risk fragility fracture
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About two weeks, after I fractured my shoulder, I got a phone call from Kaiser Permanente, the health system where I get my care. The woman on the line identified herself as being part of my medical center’s Bone Health team. She said they were calling me because I had sustained a fracture that is suggestive of low bone density. She called it a fragility fracture. Other fragility fractures include vertebral fractures, fractures of the neck of the femur (a.k.a. hip fractures), and Colles fractures of the wrist. She said Kaiser scans its records for patients with these types of fractures so they can bring them in to evaluate their bone health.

My first reaction was “I am not fragile, I just tripped and fell.” But the Bone Health lady pointed out that people with normal bone health don’t usually fracture their big bones (humerus or femur) when they fall from a standing height. She said I needed to come in for a bone density test and blood tests to measure my vitamin D level (amongst other tests) to determine my risk of fragility fractures.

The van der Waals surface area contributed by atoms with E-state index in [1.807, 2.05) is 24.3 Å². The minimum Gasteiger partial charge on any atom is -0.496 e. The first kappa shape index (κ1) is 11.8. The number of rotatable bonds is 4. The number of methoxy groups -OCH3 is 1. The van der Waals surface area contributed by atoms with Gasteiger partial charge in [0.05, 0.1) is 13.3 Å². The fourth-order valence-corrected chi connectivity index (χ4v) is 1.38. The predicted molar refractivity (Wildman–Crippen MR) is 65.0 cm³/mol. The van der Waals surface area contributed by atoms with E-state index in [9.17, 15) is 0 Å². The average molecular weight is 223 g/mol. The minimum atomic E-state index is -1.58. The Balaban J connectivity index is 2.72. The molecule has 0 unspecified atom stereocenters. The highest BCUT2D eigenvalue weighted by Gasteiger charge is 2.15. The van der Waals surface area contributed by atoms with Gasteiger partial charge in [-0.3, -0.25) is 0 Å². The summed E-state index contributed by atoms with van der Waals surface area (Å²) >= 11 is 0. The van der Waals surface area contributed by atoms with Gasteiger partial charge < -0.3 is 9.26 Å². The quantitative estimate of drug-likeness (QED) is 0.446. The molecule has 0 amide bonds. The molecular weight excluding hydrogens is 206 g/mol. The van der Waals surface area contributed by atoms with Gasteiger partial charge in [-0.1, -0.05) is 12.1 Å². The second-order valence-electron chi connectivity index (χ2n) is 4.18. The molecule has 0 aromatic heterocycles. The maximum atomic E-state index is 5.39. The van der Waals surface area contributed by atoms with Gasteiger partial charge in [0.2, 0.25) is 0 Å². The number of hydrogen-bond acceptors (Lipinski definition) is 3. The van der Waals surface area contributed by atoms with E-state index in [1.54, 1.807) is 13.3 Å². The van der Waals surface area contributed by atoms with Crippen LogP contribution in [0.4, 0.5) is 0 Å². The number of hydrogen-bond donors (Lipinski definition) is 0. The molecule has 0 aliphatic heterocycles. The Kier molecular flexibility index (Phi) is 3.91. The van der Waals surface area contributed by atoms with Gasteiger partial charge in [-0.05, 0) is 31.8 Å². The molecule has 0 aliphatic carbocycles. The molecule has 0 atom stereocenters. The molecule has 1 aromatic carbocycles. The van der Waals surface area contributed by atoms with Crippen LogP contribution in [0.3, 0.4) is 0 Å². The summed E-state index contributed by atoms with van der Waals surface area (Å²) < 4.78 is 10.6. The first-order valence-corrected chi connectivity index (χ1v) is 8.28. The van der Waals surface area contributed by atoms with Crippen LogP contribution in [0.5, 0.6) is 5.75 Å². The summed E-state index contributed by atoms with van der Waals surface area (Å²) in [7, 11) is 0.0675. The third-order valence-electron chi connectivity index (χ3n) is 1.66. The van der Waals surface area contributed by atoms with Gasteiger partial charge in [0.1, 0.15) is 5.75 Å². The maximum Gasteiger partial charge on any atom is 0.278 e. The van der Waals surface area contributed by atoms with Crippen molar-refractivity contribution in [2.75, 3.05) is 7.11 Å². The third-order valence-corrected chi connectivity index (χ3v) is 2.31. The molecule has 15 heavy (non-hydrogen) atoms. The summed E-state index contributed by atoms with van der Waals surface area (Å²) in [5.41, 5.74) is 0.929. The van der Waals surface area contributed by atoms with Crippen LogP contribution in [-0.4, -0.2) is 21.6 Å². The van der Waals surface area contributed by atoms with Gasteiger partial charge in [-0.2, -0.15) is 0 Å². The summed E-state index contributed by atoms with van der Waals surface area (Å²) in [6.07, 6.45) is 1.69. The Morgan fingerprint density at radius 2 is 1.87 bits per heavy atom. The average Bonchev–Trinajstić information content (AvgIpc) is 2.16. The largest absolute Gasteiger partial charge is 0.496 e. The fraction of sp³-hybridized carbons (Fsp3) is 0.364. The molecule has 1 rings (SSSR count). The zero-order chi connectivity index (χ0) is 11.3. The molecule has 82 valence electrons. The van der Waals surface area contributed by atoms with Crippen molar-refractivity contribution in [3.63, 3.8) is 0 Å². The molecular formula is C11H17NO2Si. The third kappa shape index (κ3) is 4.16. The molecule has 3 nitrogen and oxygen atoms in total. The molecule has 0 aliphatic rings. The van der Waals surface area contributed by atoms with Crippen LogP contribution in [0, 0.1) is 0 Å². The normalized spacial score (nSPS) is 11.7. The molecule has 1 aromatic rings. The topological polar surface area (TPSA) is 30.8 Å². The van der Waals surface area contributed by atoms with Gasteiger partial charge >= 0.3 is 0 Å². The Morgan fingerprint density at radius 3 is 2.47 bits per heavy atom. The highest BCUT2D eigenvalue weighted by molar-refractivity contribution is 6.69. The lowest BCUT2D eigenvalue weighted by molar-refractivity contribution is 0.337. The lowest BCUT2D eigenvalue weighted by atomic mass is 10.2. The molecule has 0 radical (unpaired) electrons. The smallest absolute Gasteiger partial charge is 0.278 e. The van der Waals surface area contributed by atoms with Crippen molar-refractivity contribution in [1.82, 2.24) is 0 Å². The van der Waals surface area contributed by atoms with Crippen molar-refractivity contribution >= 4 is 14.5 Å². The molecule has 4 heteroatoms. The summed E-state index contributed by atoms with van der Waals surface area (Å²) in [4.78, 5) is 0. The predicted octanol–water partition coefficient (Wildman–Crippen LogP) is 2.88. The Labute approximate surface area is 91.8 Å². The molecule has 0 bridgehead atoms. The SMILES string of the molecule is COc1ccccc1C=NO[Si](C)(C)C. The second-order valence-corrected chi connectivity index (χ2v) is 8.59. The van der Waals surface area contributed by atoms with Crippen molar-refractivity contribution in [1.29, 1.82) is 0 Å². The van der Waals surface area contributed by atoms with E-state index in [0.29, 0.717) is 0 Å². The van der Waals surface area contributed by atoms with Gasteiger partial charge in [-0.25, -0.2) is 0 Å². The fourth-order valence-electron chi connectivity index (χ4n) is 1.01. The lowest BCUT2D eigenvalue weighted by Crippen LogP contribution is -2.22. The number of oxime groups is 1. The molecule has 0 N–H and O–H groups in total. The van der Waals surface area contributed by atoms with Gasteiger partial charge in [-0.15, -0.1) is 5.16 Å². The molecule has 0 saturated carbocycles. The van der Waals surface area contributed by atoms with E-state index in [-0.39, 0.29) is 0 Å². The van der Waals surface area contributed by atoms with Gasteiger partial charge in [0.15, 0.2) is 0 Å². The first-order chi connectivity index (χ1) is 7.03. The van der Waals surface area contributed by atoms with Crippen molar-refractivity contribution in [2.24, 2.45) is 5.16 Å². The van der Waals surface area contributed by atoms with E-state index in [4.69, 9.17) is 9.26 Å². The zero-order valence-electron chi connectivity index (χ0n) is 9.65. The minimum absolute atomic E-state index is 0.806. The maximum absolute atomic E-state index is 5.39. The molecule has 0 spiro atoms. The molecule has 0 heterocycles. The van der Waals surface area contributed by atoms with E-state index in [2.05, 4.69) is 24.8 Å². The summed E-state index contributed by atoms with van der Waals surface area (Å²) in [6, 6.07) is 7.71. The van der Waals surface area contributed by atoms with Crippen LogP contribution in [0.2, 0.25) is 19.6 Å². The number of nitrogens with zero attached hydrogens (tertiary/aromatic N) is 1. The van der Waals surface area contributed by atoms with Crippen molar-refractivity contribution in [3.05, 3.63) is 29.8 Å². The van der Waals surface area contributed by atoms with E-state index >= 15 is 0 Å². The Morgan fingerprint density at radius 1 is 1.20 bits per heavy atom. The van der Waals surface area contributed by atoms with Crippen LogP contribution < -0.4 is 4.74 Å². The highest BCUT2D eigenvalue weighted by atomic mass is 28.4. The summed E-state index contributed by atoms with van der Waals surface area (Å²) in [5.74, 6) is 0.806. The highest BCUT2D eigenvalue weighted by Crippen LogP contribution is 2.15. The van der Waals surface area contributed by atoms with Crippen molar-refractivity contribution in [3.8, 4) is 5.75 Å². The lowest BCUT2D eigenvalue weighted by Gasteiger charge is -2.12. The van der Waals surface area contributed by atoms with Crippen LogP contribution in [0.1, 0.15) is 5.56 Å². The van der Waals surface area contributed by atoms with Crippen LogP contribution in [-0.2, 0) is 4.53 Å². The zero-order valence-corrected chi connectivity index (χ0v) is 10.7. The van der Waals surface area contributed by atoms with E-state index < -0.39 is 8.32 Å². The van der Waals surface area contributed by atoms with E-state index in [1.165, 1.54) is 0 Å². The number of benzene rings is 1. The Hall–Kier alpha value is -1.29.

I was impressed. I am a long time fan of population health and have seen health plans and provider groups use it to proactively reach out to people with diabetes, heart failure, and asthma. But, I have never come across a population health program that targets osteoporosis even though, according to the National Osteoporosis Foundation, 54 million Americans have the disorder. Not only that, but 1 in 2 women and 1 in 4 men over the age of 50 will break a bone due to osteoporosis. Think about that for a minute! That’s an awful lot of people who will experience the pain, suffering, and cost of a big bone fracture that perhaps could have been prevented if their low bone density had been detected earlier.